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Mark Dickson, high-school math teacher, just found out he won the lottery. But instead of untold riches and a life of luxury, Dickson’s winning ticket brings the promise of several months of sweat, pain, and triple-tiered physical hell.

See, along with the teaching gig at James Madison High School in Vienna, Dickson is also a triathlete, a breed equal parts machismo and masochismo. And his winning ticket—for which he paid $245—earned the brainy and brawny Arlingtonian entry into triathletic heaven, the 1997 Ironman Triathlon World Championships in Kona, Hawaii.

A U.S. Navy officer who was in ship shape and apparently lacking a pain threshold concocted the Ironman Triathlon in the late 1970s while stationed in Hawaii. He packaged three existing endurance events then held annually on the Big Island—a 2.4-mile swim, a 112-mile bike race, and a standard 26-mile, 385-yard marathon run—into one. (Similar thinking from a more slothful soul probably led to the first bacon cheeseburger.)

At the Sydney Olympics in 2000, the triathlon will be an official event for the first time. But when the first official Ironman went off in February 1978, there were just 15 competitors, no media, and zero prize money. Today, thanks to extensive TV coverage and a purse worth hundreds of thousands of dollars, the Ironman is so prestigious that the field is limited to around 1,500 by taking only the most qualified triathletes and then adding a few dozen lucky dreamers who, like Dickson, filled out an entry form, paid the fee, and had their names drawn out of a hat. This fall, he’ll be one of around 50 part-time triathletes from across the U.S. who got into the Ironman via the lottery.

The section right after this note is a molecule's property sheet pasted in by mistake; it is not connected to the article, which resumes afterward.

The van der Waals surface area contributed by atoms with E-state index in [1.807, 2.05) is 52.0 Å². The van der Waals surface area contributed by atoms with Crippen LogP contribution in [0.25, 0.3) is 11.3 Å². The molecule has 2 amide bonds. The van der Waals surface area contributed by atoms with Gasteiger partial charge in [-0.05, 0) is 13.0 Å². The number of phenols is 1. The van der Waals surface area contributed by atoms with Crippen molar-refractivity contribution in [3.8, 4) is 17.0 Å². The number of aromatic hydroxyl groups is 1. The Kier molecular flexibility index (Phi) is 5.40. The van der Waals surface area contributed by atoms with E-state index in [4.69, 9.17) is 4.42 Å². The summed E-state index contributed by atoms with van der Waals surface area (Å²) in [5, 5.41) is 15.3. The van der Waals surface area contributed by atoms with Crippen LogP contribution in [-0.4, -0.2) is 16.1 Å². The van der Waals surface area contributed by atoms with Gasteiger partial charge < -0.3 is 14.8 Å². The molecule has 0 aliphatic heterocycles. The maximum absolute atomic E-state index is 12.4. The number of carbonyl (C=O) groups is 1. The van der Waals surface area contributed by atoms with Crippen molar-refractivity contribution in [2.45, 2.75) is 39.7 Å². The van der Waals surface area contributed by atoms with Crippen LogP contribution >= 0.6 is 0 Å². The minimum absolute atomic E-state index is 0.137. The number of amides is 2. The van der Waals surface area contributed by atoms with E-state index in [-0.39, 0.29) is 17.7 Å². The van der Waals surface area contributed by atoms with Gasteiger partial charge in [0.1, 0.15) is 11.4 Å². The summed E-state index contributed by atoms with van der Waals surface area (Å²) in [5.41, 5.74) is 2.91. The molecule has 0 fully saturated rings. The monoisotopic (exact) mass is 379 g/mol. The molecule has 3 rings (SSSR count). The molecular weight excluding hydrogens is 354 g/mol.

The 33-year-old Dickson, who played soccer while studying math at Yale and stayed in decent shape after college by lifting weights, caught the hyperfitness bug while watching some pals compete in and complete the Marine Corps Marathon here in 1992.

“I’d watched them prepare all summer for that race,

and had them turn me down many times when I asked

them to go out with me for a drink after work because

they were training. I didn’t like getting turned down, but

I admired them for it,” Dickson says. “And then on the day of the race, the sense of satisfaction they were getting out

of running was so evident in their faces when they crossed the finish line, and even after the race. I wanted to experience that.”

When Dickson confessed his desire to be a part of the endurance club, his friends gave him a training manual

and the inspiration to attain the necessarily ridiculous level of conditioning. In the Marine Corps race the following year, Dickson proved he’s neither Bill Rogers nor Riddick Bowe by finishing his first marathon somewhere around 9,000th place.

Whatever satisfaction Dickson got out of that durable deed must not have lasted a whole lot longer than the blood in his urine.

“I got bored by the idea of just running,” he says.